You may have seen headlines this weekend or last week claiming that antidepressants are safe for pregnancy or that the ACOG recommends them for pregnant women. I did a little investigation over the weekend and I found that the AMA conducted a review of all the available research on antidepressants in pregnancy in 2007.
I will post a more extensive update later when I have more time. At the moment I am in a big rush so I am only posting a few points.
While carefully reading the review I noticed two things:
1) The authors did seem a little desperate to let antidepressants off the hook despite repeated findings that they could cause severe harm, making statements like “But this did not control for maternal depression” as though antidepressants would have reduced birth complications and defects otherwise.
2) Despite the fact that the joint council had voted for the AMA to promulgate clinical recommendations based on their findings, the AMA changed their mind midway through the process of researching and writing, and decided to hold off on making clinical recommendations, after the ACOG and APA asked them to wait until they could do something. It seems like the ACOG and APA read the extensive AMA report as a basis for forming their recommendations.
You can see the AMA report here:
Note that numerous people on the ACOG / APA report have conflicts of interest personally or at their university, while media articles covering this have quoted conflicted doctors making statements which contradict what the ACOG / APA report actually says. In addition, many of the “counterpoint” articles cited in the review were conducted by corrupt researchers who either have extensive conflicts of interest / involvement with pHARMa companies, or they are under Senate investigation for nondisclosure while working on federally funded research on pregnant and nursing women. The ACOG and APA themselves have extensive conflicts of interest.
Amery Schultz found some of the conflicts pertaining to the report or media coverage simply by googling “Dr. _____ Conflicts of Interest” or “Dr. _____ disclosure.”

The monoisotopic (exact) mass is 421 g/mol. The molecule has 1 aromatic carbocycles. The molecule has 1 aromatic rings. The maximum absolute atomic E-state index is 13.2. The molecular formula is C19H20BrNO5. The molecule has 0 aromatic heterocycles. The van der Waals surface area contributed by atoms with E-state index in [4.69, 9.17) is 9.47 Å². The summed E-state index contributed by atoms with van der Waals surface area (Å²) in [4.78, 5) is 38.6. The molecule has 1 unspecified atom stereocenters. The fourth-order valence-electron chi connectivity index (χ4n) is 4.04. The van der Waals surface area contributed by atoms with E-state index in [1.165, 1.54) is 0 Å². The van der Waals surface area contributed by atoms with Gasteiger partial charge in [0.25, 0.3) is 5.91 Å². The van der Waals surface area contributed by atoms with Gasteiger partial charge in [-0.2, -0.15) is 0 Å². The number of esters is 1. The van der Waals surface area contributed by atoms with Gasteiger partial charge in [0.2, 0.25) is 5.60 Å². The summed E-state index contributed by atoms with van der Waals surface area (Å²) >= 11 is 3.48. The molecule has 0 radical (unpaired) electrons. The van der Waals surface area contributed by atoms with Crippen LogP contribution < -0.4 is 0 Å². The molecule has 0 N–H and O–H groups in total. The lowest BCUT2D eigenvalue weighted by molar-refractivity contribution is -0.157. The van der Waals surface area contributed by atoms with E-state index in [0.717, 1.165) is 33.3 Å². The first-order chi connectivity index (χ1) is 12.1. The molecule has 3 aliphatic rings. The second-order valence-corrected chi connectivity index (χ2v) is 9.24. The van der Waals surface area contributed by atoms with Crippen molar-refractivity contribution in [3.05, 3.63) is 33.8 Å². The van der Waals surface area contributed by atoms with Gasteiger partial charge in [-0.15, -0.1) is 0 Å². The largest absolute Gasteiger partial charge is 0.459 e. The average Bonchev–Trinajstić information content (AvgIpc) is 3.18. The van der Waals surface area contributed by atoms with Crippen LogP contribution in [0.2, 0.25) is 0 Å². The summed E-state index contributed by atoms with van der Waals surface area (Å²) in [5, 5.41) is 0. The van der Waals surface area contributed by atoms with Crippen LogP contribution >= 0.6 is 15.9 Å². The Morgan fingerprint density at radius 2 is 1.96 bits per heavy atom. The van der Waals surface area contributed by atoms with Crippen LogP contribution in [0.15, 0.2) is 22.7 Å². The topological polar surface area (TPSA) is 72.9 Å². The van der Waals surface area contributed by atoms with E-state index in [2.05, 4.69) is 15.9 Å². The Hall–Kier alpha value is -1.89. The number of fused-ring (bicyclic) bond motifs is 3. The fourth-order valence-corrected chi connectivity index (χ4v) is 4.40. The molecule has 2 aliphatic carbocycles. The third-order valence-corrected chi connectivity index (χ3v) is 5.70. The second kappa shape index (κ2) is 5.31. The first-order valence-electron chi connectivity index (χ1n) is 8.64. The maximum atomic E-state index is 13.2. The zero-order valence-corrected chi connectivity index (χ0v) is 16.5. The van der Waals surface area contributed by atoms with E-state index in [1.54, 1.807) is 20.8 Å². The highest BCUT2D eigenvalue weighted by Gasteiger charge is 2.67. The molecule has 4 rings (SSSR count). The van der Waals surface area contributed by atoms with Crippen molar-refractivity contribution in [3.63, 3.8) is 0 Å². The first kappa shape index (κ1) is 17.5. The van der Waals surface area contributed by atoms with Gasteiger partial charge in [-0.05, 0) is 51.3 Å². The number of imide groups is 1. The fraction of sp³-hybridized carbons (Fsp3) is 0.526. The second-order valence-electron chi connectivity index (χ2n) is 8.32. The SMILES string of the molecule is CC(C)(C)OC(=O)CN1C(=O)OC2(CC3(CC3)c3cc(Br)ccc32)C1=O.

Others have been documented extensively by Evelyn Pringle in her MOTHERS Act series.
Here is the quote from the AMA report that makes it look like the ACOG and APA may have hijacked the AMA’s plan to put forth treatment guidelines on SSRIs / SNRIs in pregnancy.
Resolution 519 (A-06), introduced by the American Academy of Child and Adolescent Psychiatry, American Academy of Pediatrics (AAP), American Psychiatric Association (APA), and the American Academy of Psychiatry and the Law, and adopted as amended, asked that our American Medical Association (AMA) work with all appropriate specialty societies to prepare a report summarizing the research on the use of selective serotonin reuptake inhibitors (SSRIs) during pregnancy and to promulgate appropriate guidelines concerning the treatment of depression during pregnancy.
During preparation of this report, the Council learned that the APA and the American College of Obstetricians and Gynecologists (ACOG) were collaborating to develop guidance on the use of antidepressants in pregnancy. Therefore, as requested, this report summarizes the research on the use of SSRIs during pregnancy, but defers any action on clinical practice guidelines for the treatment of depression during pregnancy until the APA and ACOG complete their collaborative effort.
Here are some selected excerpts from my press release on Indiana Delahunty’s death.